Grains, beans and legumes are the seeds of plants, and the function of seeds is reproduction: to grow a new plant. Seeds are happy to be eaten so that they can be deposited with some nice animal fertilizer in a location away from the parent plant.

Seeds do not want to be digested and take precautions to protect future generations. They may be rich in nutrients, but those nutrients are well and often dangerously guarded.

Seeds have a protective seed coat that protects them from harsh animal digestive tracts. But for clever animals that penetrate the hard coat, seeds teach those animals a lesson with some nasty surprises, among them

  • Gastric distress: Seeds contain lectins, which are proteins that bind to other molecules and can cause gastric distress or in extreme cases even death. Ricin, a potent and deadly poison, is a castor seed lectin.
  • Mineral deficiency: Phytic acid is a substance that binds to minerals and prevents them from being absorbed in the intestines. So even though grains may contain minerals, their phytic acid prevents animals from accessing them and may even block the absorption of minerals from other food sources.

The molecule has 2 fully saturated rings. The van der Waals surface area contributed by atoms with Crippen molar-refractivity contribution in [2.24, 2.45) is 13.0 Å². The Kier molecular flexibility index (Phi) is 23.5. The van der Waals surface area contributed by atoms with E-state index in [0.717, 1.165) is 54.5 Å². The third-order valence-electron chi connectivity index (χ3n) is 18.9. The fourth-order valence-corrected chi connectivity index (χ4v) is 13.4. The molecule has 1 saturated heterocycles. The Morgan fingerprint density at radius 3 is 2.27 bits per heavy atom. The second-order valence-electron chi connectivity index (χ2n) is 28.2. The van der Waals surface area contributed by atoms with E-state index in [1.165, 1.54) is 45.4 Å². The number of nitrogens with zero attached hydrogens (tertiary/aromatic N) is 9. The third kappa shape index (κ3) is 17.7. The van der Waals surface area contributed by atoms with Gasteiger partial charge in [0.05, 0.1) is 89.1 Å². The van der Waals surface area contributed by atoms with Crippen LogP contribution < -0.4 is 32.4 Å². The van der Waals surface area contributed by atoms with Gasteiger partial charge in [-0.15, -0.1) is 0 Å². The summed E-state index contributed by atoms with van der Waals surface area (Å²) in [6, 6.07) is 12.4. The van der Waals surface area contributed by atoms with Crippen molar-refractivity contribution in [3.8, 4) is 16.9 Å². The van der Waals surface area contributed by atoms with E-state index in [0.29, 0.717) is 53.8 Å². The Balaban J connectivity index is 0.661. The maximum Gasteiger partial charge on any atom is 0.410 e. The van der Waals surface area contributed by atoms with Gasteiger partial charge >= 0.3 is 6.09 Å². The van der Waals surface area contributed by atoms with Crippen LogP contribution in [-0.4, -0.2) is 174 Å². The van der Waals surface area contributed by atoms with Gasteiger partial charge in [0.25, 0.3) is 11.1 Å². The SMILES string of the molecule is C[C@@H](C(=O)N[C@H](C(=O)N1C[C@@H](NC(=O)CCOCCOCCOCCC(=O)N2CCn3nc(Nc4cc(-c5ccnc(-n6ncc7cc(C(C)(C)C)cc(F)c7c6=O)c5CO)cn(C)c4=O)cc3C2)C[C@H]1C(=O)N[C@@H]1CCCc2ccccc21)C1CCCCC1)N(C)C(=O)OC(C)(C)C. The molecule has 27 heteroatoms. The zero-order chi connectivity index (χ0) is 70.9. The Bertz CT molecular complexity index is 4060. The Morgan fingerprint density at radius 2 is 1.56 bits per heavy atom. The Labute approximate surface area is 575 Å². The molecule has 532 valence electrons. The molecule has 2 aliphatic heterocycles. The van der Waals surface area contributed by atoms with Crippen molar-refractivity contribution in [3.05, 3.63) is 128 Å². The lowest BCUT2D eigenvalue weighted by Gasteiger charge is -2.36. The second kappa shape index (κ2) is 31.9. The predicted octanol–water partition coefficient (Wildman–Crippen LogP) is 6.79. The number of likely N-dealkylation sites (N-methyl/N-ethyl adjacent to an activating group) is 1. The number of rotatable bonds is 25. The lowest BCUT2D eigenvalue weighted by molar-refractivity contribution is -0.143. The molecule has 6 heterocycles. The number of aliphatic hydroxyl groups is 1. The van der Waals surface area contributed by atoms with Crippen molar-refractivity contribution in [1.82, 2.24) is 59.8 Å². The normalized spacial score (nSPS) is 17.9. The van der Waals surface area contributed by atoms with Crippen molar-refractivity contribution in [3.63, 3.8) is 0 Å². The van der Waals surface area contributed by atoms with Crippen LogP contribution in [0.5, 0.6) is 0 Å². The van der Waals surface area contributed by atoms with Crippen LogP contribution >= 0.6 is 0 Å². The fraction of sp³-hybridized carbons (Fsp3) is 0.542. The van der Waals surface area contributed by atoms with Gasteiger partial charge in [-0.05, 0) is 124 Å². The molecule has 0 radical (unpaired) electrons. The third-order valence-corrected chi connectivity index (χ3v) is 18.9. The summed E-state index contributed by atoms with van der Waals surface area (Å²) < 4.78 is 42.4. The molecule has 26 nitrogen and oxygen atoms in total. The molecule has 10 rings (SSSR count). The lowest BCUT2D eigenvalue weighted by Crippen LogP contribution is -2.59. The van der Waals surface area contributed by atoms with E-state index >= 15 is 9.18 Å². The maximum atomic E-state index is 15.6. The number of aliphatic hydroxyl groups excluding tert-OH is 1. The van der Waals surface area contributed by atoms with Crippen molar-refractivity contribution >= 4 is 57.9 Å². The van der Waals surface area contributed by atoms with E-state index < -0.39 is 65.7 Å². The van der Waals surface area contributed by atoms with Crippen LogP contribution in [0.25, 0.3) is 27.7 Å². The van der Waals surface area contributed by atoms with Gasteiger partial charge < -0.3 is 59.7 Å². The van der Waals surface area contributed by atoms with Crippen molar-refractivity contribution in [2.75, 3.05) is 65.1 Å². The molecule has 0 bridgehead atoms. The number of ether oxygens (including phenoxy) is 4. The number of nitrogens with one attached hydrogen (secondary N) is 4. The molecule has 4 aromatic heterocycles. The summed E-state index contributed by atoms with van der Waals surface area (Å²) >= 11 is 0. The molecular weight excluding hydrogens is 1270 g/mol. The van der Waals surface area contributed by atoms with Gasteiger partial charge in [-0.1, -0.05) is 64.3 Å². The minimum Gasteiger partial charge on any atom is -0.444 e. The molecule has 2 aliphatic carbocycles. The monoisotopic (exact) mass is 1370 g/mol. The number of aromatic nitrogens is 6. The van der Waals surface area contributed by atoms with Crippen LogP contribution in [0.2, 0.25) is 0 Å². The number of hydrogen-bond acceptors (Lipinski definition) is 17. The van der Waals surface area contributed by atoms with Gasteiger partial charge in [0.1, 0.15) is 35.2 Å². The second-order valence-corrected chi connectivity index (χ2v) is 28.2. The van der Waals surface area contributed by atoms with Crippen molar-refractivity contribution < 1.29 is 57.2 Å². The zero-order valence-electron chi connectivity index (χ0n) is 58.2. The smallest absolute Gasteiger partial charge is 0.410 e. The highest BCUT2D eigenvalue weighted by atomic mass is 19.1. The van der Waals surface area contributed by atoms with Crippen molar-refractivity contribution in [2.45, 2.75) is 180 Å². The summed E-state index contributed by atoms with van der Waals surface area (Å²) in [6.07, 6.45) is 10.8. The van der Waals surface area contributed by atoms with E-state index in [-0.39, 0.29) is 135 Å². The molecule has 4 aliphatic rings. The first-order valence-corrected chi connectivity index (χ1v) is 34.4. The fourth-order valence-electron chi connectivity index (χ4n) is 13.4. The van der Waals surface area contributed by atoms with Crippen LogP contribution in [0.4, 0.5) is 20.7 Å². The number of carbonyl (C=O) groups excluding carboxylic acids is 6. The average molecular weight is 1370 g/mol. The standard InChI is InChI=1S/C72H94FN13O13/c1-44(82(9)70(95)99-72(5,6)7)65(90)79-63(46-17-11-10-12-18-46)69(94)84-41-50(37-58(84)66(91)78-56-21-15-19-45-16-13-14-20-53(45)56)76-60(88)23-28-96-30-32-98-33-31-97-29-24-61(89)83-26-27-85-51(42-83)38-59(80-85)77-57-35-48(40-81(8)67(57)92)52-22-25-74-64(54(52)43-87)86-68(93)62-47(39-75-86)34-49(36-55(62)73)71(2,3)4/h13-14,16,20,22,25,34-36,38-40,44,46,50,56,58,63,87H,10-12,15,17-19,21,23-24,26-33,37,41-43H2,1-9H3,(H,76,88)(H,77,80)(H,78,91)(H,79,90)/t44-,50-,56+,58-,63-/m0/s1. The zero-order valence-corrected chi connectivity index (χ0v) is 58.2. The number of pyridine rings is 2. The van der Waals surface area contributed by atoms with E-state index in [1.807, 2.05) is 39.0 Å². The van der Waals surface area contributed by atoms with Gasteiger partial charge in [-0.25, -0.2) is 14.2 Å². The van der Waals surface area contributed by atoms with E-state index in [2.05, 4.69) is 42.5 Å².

Disarming seeds

Traditional methods for preparing grains are designed to make them more digestible. Soaking grains and legumes in water activates the sprouting process, in which the seed disarms its defenses so that the emerging sprout can access the seed’s stored energy. The heat of cooking also helps to break down some of its toxins, with the notable exception of wheat germ agglutinin, a lectin in wheat that is impervious to heat.

Fermentation, another traditional method, cultivates enzymes that help break down the seed’s barriers. Long yeast fermentation can reduce the seed’s toxins, and one study demonstrated that bread made with a long sourdough fermentation could be tolerated even by celiac sufferers.

To our detriment food manufacturers bypass these traditional methods in favor of efficiency, and even busy home cooks are focused on quick meal preparation. Changing these mindsets will take time.

Intestinal health implications

A primary function of the digestive system is to absorb beneficial elements from food and discard the harmful or unnecessary. When this function is compromised, irritable bowel syndrome or other issues can result. There are many theories – unfortunately hard research is lacking – that say that a grain-heavy diet can contribute to a variety of gut-related disorders: